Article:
The Naval Act of 1794 established a permanent standing United States Navy on 27 March of that year. Prior to this, a formal American military presence at sea had been lacking for a decade. By October 1797, the first three of six frigates were launched: the USS United States, Constellation, and Constitution. Between 1798 and 99, several engagements took place between the US and France – though this was not a declared war. The First Barbary War of 1801-1805 saw actions against the pirates of that African coastline, representing the first in a long line of substantial USN deployments overseas.

The fleet would then see substantial action in the War of 1812 – achieving victory in 11 single-ship engagements against the Royal Navy and forcing British forces off Lakes Erie and Champlain, effectively preventing the invasion of New York State. The fleet, however, was unable to prevent British blockades of US ports, the Royal Navy of course being significantly more numerous.

The largest ships of the US Navy may pale in size compared to those of other navies, especially when using their National Special Rules (being unable to field any large or extra-large vessels). However, their frigates were substantially overbuilt and reinforced with many cannon. To represent this in Black Seas, US fleets have access to both the Over Gunned and Sturdy upgrades at a significant discount compared to other navies.

Additionally, in a similar vein to British crews, US crews were exceptionally well-drilled and always receive the +1 bonus on to hit rolls. This makes US frigates, the core of your fleet, incredibly dependable, although bear in mind that if you do purchase both upgrades across your entire fleet (even at a discount), you may well find yourself outnumbered!

Collecting a Fleet

With the launch of Hold Fast!, the US Navy has received both new ships and updated rules – let’s take a look at everything that’s available for this burgeoning fleet, perfect for fighting ‘what-if’ scenarios and taking on all comers!

The US Navy Fleet boxed set is the ideal starting point for any would-be Yankee sailor. Leading the fleet are the resin frigates USS President and United States, part of the ‘Original Six’ designed to outgun their British equivalents and outrun ships of the line. USS United States was the first to be completed, commissioning in July 1797. Serving until 1865 (including a short stint with the Confederate Navy!), she is most famous for capturing the USN’s first prize, HMS Macedonian, having previously partially dismantled the British fifth rate with her gunnery. USS President meanwhile had a somewhat less happy career, being captured by the British in early 1815 and taken into service as the rather ironically-named HMS President!

The starter Fleet also includes plastic and metal components to allow you to build three more historic 38-gun frigates – the USS Chesapeake, Congress, and Constellation, all members of the Original Six which saw service in the Quasi-War of 1798-1800 – along with a squadron of the always-useful brigs. These nippy craft are perfect for the kind of raiding and coastal defence actions fought by the early US Navy, and I find you can never have too many in your Black Seas collection!

For Admirals looking to expand, there is the USS Essex, the bane of British whalers the Pacific over. While in reality she was captured by the British in 1814, she’s ideal for ‘what-if’ scenarios and with her +2 modifier to Boarding checks can be an absolute handful when the fighting gets up close and personal.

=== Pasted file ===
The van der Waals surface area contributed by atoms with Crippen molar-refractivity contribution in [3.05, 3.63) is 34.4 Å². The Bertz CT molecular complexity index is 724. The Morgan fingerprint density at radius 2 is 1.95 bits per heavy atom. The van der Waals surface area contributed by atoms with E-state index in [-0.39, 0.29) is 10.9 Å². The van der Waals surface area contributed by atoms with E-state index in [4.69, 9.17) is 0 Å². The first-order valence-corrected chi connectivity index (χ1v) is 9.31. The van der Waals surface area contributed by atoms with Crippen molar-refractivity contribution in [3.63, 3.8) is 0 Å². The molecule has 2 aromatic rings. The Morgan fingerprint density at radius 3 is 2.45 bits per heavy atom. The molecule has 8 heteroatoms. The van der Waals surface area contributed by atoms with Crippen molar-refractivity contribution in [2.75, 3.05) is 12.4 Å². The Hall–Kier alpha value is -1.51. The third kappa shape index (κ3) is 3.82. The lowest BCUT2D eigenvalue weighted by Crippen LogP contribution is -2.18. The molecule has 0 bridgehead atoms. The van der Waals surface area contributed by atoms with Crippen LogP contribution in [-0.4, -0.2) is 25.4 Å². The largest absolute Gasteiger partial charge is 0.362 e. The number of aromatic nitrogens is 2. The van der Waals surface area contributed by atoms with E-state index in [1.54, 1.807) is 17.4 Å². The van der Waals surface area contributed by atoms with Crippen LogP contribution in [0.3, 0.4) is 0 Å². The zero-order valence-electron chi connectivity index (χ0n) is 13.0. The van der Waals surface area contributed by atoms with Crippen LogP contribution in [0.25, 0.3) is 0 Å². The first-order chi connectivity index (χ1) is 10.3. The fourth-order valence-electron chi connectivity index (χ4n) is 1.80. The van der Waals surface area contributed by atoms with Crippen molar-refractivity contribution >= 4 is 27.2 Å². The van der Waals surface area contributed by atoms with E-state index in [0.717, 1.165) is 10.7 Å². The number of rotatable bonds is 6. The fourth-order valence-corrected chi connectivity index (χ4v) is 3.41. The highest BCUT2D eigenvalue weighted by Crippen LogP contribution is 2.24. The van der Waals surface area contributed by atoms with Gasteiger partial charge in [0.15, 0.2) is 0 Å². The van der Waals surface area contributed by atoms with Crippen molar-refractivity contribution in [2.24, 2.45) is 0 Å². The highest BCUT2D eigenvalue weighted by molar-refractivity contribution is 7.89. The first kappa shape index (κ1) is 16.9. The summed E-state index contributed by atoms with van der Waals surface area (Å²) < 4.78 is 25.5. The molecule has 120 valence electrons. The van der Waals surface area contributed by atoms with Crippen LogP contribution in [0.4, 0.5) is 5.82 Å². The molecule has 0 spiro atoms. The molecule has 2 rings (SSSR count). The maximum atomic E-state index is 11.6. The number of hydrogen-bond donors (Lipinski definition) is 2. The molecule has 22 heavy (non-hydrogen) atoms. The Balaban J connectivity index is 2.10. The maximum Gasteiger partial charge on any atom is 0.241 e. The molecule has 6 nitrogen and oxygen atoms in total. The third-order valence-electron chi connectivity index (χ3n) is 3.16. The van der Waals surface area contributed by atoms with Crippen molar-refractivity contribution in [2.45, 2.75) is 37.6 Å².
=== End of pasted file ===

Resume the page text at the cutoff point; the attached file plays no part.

And what miniature US Navy would be complete without ‘Old Ironsides’? The world’s oldest ship still afloat, and still a commissioned USN vessel, USS Constitution brings some serious firepower and survivability (for a frigate!) to the Black Seas tabletop. Capable of smashing most vessels in her class to matchwood, and able to take a savage beating in the process, she makes an ideal flagship for those Admirals who enjoy the swirling melee of frigate actions.

New Vessels & Rules

With Hold Fast! on the horizon, now’s a great time to look at the slew of new characters, ships, and rules for the US Navy that the supplement introduces. First off, there’s a great section of lovingly-researched history giving you plenty of historical context into which to place your fleet. Covering the War of 1812 and both Barbary Wars, it’s full of inspiration for scenarios and modelling opportunities. It also includes the Special Characters John Paul Jones (who is capable of seizing and taking control of other ships mid-game!) and James Lawrence, who famously issued the order “Don’t give up the ship. Fight her until she sinks” after being mortally wounded in battle against HMS Shannon.

Moving on to the ships, USS Essex receives an updated alternate profile, while USS Niagara, Independence, and Ohio are added. USS Independence gives the USN a genuine ship of the line to go toe-to-toe with other heavies in hypothetical scenarios, while USS Ohio is a rare post-1812 third rate. While she did not see action during the period covered by Black Seas, she makes an ideal squadron mate for USS Independence on those ‘what-if’ missions. Finally, USS Niagara brings the battle to Lake Erie, where her gunners’ prowess grants a +3 to the final damage total of a Raking Shot. Still afloat today (albeit so heavily rebuilt and restored that there is significant debate as to whether she can still be called the same ship (The Ship of Theseus already has that thought experiment covered -ed.)), she now serves as a sail training ship and museum on the Great Lakes.

Launching alongside the book are a trio of glorious miniature vessels:

There’s never been a better time to start a USN fleet of your own. Weigh anchor, run out the guns, and let the Star-Spangled Banner fly!


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